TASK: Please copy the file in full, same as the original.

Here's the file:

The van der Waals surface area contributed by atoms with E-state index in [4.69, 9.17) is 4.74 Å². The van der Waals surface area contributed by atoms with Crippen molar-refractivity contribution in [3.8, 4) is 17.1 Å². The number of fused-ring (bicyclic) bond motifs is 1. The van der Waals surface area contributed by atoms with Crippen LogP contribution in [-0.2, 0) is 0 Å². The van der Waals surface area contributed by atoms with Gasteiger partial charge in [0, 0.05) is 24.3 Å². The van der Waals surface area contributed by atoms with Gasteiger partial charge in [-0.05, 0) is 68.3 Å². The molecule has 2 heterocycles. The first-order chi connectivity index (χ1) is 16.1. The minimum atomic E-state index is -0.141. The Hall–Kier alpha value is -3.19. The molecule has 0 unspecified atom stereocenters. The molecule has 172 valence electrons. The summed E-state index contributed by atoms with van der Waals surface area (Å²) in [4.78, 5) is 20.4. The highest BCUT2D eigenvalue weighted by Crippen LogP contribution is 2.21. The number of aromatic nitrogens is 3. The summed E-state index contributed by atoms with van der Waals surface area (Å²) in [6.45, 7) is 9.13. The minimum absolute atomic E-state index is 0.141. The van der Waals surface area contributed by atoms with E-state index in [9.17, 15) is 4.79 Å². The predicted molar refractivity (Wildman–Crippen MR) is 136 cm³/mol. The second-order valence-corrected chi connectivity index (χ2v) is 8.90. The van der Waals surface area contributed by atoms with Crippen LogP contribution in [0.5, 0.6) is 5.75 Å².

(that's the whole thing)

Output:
The van der Waals surface area contributed by atoms with E-state index in [4.69, 9.17) is 4.74 Å². The van der Waals surface area contributed by atoms with Crippen molar-refractivity contribution in [3.8, 4) is 17.1 Å². The number of fused-ring (bicyclic) bond motifs is 1. The van der Waals surface area contributed by atoms with Crippen LogP contribution in [-0.2, 0) is 0 Å². The van der Waals surface area contributed by atoms with Gasteiger partial charge in [0, 0.05) is 24.3 Å². The van der Waals surface area contributed by atoms with Gasteiger partial charge in [-0.05, 0) is 68.3 Å². The molecule has 2 heterocycles. The first-order chi connectivity index (χ1) is 16.1. The minimum atomic E-state index is -0.141. The Hall–Kier alpha value is -3.19. The molecule has 0 unspecified atom stereocenters. The molecule has 172 valence electrons. The summed E-state index contributed by atoms with van der Waals surface area (Å²) in [4.78, 5) is 20.4. The highest BCUT2D eigenvalue weighted by Crippen LogP contribution is 2.21. The number of aromatic nitrogens is 3. The summed E-state index contributed by atoms with van der Waals surface area (Å²) in [6.45, 7) is 9.13. The minimum absolute atomic E-state index is 0.141. The van der Waals surface area contributed by atoms with E-state index in [9.17, 15) is 4.79 Å². The predicted molar refractivity (Wildman–Crippen MR) is 136 cm³/mol. The second-order valence-corrected chi connectivity index (χ2v) is 8.90. The van der Waals surface area contributed by atoms with Crippen LogP contribution in [0.5, 0.6) is 5.75 Å².